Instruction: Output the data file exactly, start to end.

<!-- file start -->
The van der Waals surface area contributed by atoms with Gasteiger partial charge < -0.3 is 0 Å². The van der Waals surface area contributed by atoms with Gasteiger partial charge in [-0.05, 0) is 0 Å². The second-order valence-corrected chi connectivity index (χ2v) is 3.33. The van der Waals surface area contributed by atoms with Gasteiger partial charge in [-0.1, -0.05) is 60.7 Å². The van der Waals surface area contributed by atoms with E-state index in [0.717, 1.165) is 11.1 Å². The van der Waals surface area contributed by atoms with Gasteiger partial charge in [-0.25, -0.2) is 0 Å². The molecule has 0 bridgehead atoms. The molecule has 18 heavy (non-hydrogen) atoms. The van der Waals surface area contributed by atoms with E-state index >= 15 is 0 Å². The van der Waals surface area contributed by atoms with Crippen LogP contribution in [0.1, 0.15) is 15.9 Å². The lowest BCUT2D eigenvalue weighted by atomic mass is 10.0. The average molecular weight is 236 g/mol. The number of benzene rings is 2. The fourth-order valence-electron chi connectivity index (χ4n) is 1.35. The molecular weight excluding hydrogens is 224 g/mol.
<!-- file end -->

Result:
The van der Waals surface area contributed by atoms with Gasteiger partial charge < -0.3 is 0 Å². The van der Waals surface area contributed by atoms with Gasteiger partial charge in [-0.05, 0) is 0 Å². The second-order valence-corrected chi connectivity index (χ2v) is 3.33. The van der Waals surface area contributed by atoms with Gasteiger partial charge in [-0.1, -0.05) is 60.7 Å². The van der Waals surface area contributed by atoms with E-state index in [0.717, 1.165) is 11.1 Å². The van der Waals surface area contributed by atoms with Gasteiger partial charge in [-0.25, -0.2) is 0 Å². The molecule has 0 bridgehead atoms. The molecule has 18 heavy (non-hydrogen) atoms. The van der Waals surface area contributed by atoms with E-state index >= 15 is 0 Å². The van der Waals surface area contributed by atoms with Crippen LogP contribution in [0.1, 0.15) is 15.9 Å². The lowest BCUT2D eigenvalue weighted by atomic mass is 10.0. The average molecular weight is 236 g/mol. The number of benzene rings is 2. The fourth-order valence-electron chi connectivity index (χ4n) is 1.35. The molecular weight excluding hydrogens is 224 g/mol.